Five years after their last full release, the Norwegian folk duo that is Erlend Øye and Eirik Glambek Bøe have this record that is so cleanly played, so crisply recorded – partially in an Italian studio and partially at Øye’s home – and it is perhaps this trait that makes them stand out which also acts as their greatest fault, that they walk the line between dull and elegant, fallling onto either side from song to song.

On one hand, there is no lack of bossa nova with forgettable lyrics of a presumptuous former love, and until Øye passively attacks her cold façade, it seems almost unthinkable that Norwegians would use terms like “fronting,” which seems sort of displaced. There’s also some decent Django Reinhardt influence (“Boat Behind”), and the collaboration of steel and nylon, each man taking his turn, is pure grace.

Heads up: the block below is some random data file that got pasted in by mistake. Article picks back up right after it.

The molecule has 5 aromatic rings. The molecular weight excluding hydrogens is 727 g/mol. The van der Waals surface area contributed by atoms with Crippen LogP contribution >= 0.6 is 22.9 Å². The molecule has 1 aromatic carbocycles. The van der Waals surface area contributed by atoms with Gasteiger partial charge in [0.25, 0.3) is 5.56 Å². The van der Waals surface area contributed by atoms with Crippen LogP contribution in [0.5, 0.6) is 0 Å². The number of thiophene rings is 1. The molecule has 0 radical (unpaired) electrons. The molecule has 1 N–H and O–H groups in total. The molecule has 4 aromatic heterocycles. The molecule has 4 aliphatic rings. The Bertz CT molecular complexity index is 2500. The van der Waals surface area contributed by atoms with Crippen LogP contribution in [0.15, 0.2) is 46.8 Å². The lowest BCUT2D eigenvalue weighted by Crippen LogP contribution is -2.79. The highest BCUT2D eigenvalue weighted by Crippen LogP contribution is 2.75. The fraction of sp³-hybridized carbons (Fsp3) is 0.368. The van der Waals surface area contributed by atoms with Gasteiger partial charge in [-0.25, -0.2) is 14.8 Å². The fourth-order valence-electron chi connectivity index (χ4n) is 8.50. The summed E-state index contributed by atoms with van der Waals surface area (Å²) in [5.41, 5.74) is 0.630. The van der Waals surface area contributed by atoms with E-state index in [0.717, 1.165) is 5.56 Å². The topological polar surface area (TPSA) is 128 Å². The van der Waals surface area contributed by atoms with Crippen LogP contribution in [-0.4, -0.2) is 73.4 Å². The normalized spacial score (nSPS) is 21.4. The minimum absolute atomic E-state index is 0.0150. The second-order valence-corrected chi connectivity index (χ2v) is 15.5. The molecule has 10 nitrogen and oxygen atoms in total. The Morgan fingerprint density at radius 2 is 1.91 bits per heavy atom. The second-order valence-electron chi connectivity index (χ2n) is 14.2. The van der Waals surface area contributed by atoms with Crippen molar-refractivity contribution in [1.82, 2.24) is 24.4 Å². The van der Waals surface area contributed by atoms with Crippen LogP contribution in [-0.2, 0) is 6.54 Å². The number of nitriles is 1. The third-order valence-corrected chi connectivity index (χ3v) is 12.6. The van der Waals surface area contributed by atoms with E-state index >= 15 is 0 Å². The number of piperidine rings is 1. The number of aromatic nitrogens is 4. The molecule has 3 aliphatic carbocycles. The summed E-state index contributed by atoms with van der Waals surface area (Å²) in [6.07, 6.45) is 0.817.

But the vocal harmonization of Øye backing Bøe is a bit bland, and the pair is at their best when Bøe stands alone, particularly on “My Ship Isn’t Pretty,” where his use of nylon guitar is almost as understated as the bass that merely boosts it, his voice finally front and center in an otherwise empty room of a song. Perfect.

Grade: B

Declaration of Dependence is currently available.